Assessment Need Not Be “Terrible, Horrible, No Good, Very Bad!”

When I was in elementary school, assessment was all about paper and pencil quizzes and tests. I love the alternative forms of assessment technology affords us today. (Also see my earlier post on Chatterpix: Creative Assessment in the Lower Grades.) While technology integration definitely requires a greater investment of time, especially with the younger students, the possibilities are great. Best of all may be that students do not even realize they are being assessed.

With my 1st grade students, I recently worked on text-to-self connections. This class of mostly boys loved listening to a read aloud of Judith Viorst’s  Alexander and the Terrible, Horrible, No Good, Very Bad Day — exuberantly reading along the title line. After reading the story, I modeled several text-to-self connections repeating the same language.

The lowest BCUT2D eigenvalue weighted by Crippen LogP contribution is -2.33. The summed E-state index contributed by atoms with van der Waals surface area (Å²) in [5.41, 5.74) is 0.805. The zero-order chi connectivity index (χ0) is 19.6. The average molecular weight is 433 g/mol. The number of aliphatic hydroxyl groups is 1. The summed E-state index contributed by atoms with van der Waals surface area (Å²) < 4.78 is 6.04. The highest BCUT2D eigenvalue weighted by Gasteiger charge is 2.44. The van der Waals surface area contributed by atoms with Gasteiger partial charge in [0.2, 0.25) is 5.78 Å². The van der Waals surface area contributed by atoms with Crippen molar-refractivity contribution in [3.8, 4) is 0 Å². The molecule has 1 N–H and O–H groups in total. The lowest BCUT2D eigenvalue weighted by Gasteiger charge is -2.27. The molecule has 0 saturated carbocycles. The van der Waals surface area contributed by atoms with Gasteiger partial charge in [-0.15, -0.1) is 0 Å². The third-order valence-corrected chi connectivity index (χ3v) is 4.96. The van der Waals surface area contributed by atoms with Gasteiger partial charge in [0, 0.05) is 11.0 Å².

Screen Shot 2015-10-19 at 6.04.30 PM

The students easily related to all the “terrible, horrible” things happening to Alexander in the story and practiced making text-to-self connections. I then recorded them using the Tellagami app for iPad, creating a so-called Gami — an animated video, limited to 30 seconds in the app’s free version. I imported an image of the book cover to use as the background, chose a male or female character depending on student’s gender, and then recorded each student.

In the future, provided there is enough time as I am always struggling with my short 40-minute lesson allotment, I would love to have the students use the app themselves from uploading the image, to choosing a character’s clothing, hair color, and facial expression.


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